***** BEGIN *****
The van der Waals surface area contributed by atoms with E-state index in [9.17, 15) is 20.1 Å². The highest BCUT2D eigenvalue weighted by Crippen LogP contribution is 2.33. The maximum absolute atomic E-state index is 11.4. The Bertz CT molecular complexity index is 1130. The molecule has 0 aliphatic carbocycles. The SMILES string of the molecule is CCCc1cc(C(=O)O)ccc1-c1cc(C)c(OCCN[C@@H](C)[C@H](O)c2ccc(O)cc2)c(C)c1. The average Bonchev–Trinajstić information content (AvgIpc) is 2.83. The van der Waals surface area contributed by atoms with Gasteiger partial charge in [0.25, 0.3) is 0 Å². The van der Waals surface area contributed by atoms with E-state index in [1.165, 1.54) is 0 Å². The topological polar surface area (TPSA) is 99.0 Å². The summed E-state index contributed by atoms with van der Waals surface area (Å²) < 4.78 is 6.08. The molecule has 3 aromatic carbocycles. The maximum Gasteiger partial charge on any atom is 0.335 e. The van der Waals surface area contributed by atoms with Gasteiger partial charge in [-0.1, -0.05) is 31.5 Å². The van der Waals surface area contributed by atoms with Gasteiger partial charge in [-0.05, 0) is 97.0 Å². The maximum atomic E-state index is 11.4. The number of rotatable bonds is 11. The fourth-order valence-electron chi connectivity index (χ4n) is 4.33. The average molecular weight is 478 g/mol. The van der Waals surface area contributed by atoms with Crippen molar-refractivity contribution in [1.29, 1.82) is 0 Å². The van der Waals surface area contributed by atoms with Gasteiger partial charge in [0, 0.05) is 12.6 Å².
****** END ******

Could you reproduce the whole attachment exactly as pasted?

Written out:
The van der Waals surface area contributed by atoms with E-state index in [9.17, 15) is 20.1 Å². The highest BCUT2D eigenvalue weighted by Crippen LogP contribution is 2.33. The maximum absolute atomic E-state index is 11.4. The Bertz CT molecular complexity index is 1130. The molecule has 0 aliphatic carbocycles. The SMILES string of the molecule is CCCc1cc(C(=O)O)ccc1-c1cc(C)c(OCCN[C@@H](C)[C@H](O)c2ccc(O)cc2)c(C)c1. The average Bonchev–Trinajstić information content (AvgIpc) is 2.83. The van der Waals surface area contributed by atoms with Gasteiger partial charge in [0.25, 0.3) is 0 Å². The van der Waals surface area contributed by atoms with E-state index in [1.165, 1.54) is 0 Å². The topological polar surface area (TPSA) is 99.0 Å². The summed E-state index contributed by atoms with van der Waals surface area (Å²) < 4.78 is 6.08. The molecule has 3 aromatic carbocycles. The maximum Gasteiger partial charge on any atom is 0.335 e. The van der Waals surface area contributed by atoms with Gasteiger partial charge in [-0.1, -0.05) is 31.5 Å². The van der Waals surface area contributed by atoms with Gasteiger partial charge in [-0.05, 0) is 97.0 Å². The maximum atomic E-state index is 11.4. The number of rotatable bonds is 11. The fourth-order valence-electron chi connectivity index (χ4n) is 4.33. The average molecular weight is 478 g/mol. The van der Waals surface area contributed by atoms with Crippen molar-refractivity contribution in [1.29, 1.82) is 0 Å². The van der Waals surface area contributed by atoms with Gasteiger partial charge in [0, 0.05) is 12.6 Å².